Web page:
The Sunday Salon: Dense Mysteries

The Sunday Salon.com
 
The Dog Days of August are upon us.  Gone are those lovely temperate summer days we had until now.  The clear blue skies and refreshing breezes have been eclipsed by hazy sunshine and humid air, and the world outside feels heavy and thick  – dense with heat and moisture.  It’s fit for nothing but lying under the ceiling fan, a glass of iced tea beading with sweat at my side.

I’ve been reading mysteries this month, and the kinds of mysteries I love best are dense like the atmosphere.   Do you know what I mean by a “dense” mystery?  Not the “cozy” kind where the characters are rather one dimensional and the plot drives the story, but a mystery where the actual event becomes almost secondary to the sublots and personalities involved.  I’ve had two of those in quick succession…Careless in Red, by Elizabeth George, and now A Monstrous Regiment of Women, by Laurie King. 

George’s writing is rich with detail and description, a density born of long hours of  thought, note-taking, and research.  In Write Away, her book about the writing process, George talks about creating detailed plot outlines and character studies for each of her novels.  She spends hours, days even, visiting the places she intends to write about, taking photographs and searching for details as minute as the types of stone used to build a pathway, or the thatching on a cottage roof.    Her characters are multi-dimensional, fleshed out to the smallest of physical and psychological details.  For some, this density of detail can be  as oppressive as the Augus humidity.   “There’s too much detail,” in her books, my husband complained (oddly I thought for an engineer who lives for detail in his own work).  “I forget what the’s story’s about.”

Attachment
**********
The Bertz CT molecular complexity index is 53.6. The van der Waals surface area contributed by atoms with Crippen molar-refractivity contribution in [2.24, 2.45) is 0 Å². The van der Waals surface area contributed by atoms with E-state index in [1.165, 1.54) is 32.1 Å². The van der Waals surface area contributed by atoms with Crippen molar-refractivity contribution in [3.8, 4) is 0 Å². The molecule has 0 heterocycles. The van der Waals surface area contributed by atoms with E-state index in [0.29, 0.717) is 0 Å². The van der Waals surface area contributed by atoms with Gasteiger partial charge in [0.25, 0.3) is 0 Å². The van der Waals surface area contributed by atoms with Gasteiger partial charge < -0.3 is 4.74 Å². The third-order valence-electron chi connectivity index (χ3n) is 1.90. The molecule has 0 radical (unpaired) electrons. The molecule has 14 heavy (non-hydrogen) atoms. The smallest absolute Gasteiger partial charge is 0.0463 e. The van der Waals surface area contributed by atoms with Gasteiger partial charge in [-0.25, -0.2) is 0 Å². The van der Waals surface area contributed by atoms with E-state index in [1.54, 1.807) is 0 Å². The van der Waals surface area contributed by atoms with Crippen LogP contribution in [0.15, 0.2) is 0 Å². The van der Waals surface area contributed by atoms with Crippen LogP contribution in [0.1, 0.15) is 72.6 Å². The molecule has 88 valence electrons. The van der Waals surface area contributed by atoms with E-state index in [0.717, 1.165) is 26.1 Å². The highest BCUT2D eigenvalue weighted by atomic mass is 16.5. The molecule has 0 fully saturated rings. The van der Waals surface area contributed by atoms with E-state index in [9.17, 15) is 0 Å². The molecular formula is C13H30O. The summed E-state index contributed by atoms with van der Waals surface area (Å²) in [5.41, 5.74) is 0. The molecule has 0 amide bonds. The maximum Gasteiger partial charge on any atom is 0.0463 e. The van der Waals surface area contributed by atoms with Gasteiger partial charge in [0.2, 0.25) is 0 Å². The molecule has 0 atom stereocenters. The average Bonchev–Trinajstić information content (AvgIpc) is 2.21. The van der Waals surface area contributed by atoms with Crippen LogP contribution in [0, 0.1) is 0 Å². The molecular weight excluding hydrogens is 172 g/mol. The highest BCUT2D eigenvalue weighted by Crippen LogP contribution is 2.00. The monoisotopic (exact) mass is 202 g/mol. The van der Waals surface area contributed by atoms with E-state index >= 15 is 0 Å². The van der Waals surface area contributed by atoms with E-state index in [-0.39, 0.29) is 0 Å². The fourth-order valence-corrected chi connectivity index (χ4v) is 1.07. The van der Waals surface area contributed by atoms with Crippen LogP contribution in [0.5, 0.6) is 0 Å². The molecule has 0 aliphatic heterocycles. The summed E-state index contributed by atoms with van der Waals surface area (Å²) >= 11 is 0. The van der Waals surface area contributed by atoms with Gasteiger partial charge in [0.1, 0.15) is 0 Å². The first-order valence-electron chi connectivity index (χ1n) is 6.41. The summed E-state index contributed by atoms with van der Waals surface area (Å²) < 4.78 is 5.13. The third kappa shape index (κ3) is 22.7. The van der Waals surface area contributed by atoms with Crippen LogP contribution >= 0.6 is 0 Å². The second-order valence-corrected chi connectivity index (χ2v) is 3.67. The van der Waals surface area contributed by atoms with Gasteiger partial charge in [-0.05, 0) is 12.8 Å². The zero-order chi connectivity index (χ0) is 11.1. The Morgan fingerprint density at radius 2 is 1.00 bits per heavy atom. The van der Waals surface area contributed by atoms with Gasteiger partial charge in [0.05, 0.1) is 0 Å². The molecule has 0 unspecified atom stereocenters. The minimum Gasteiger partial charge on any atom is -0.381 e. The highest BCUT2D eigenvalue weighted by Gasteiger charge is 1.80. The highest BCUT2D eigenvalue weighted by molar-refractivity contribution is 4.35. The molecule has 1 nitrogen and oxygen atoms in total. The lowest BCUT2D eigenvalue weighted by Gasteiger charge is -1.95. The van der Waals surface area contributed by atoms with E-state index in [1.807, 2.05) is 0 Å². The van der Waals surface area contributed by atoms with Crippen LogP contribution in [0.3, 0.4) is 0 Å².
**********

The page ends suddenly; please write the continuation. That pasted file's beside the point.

But I love that kind of complexity in plot and place and person.  George is a master of it, and so, I’m finding is Laurie King, in her Mary Russell series.  This is just my second read from that collection, and I’m finding it even more enjoyable than the first.  The actual mystery (the sudden deaths of several wealthy young women who are followers of a ministry led by the charismatic Margery Childe) is embedded in an interesting study of women’s rights in the 1920’s, a study of the roles of women in religion, and the coming of age of Miss Russell herself. 

So on this hot and rather oppressive day, I’m content to lie quietly on the chaise lounge and immerse myself in the deep thoughtful waters of a dense mystery.

Now tell me, how do you like your mysteries?  Detailed and dense, or quick and quriky?

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12 thoughts on “The Sunday Salon: Dense Mysteries

  1. Oooo. Definitely detailed and dense. Laurie King is a particular favorite of mine and has not once disappointed. Josephine Tey is also a favorite with her probing psychological portraits. And I just read An Expert in Murder by Nicola Upson, the first of the Josephine Tey mysteries, and that was also very satisfying. Happy reading!